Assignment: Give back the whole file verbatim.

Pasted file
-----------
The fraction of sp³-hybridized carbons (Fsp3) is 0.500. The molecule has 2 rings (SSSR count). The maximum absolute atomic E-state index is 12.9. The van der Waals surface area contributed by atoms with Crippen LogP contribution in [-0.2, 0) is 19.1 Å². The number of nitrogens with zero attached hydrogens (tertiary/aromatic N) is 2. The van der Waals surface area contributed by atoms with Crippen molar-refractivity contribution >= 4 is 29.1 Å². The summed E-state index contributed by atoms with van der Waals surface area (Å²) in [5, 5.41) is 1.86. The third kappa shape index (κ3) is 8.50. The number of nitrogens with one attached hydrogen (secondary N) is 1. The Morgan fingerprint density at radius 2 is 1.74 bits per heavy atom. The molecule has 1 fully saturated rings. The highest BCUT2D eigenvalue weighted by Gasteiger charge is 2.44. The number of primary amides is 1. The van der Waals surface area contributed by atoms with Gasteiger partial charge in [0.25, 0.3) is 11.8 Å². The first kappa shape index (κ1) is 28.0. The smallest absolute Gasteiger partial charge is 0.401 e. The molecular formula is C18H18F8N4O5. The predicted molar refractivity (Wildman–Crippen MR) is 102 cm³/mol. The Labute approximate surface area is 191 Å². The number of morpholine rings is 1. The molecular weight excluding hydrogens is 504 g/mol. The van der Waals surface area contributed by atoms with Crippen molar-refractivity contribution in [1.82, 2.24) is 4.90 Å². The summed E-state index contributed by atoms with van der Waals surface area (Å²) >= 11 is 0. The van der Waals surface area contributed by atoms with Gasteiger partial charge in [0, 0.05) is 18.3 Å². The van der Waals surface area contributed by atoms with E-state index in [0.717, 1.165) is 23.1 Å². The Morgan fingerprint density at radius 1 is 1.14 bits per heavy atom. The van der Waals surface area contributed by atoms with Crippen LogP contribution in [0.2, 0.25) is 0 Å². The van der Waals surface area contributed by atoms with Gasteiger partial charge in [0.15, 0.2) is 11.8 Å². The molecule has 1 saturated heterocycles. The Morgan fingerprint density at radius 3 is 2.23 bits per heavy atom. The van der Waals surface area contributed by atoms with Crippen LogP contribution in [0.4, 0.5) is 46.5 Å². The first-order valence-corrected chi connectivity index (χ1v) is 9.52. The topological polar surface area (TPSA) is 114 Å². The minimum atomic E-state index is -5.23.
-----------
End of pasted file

The fraction of sp³-hybridized carbons (Fsp3) is 0.500. The molecule has 2 rings (SSSR count). The maximum absolute atomic E-state index is 12.9. The van der Waals surface area contributed by atoms with Crippen LogP contribution in [-0.2, 0) is 19.1 Å². The number of nitrogens with zero attached hydrogens (tertiary/aromatic N) is 2. The van der Waals surface area contributed by atoms with Crippen molar-refractivity contribution >= 4 is 29.1 Å². The summed E-state index contributed by atoms with van der Waals surface area (Å²) in [5, 5.41) is 1.86. The third kappa shape index (κ3) is 8.50. The number of nitrogens with one attached hydrogen (secondary N) is 1. The Morgan fingerprint density at radius 2 is 1.74 bits per heavy atom. The molecule has 1 fully saturated rings. The highest BCUT2D eigenvalue weighted by Gasteiger charge is 2.44. The number of primary amides is 1. The van der Waals surface area contributed by atoms with Gasteiger partial charge in [0.25, 0.3) is 11.8 Å². The first kappa shape index (κ1) is 28.0. The smallest absolute Gasteiger partial charge is 0.401 e. The molecular formula is C18H18F8N4O5. The predicted molar refractivity (Wildman–Crippen MR) is 102 cm³/mol. The Labute approximate surface area is 191 Å². The number of morpholine rings is 1. The molecular weight excluding hydrogens is 504 g/mol. The van der Waals surface area contributed by atoms with Crippen molar-refractivity contribution in [1.82, 2.24) is 4.90 Å². The summed E-state index contributed by atoms with van der Waals surface area (Å²) >= 11 is 0. The van der Waals surface area contributed by atoms with Gasteiger partial charge in [0, 0.05) is 18.3 Å². The van der Waals surface area contributed by atoms with E-state index in [0.717, 1.165) is 23.1 Å². The Morgan fingerprint density at radius 1 is 1.14 bits per heavy atom. The van der Waals surface area contributed by atoms with Crippen LogP contribution in [0.2, 0.25) is 0 Å². The van der Waals surface area contributed by atoms with Gasteiger partial charge in [0.15, 0.2) is 11.8 Å². The molecule has 1 saturated heterocycles. The Morgan fingerprint density at radius 3 is 2.23 bits per heavy atom. The van der Waals surface area contributed by atoms with Crippen LogP contribution in [0.4, 0.5) is 46.5 Å². The first-order valence-corrected chi connectivity index (χ1v) is 9.52. The topological polar surface area (TPSA) is 114 Å². The minimum atomic E-state index is -5.23.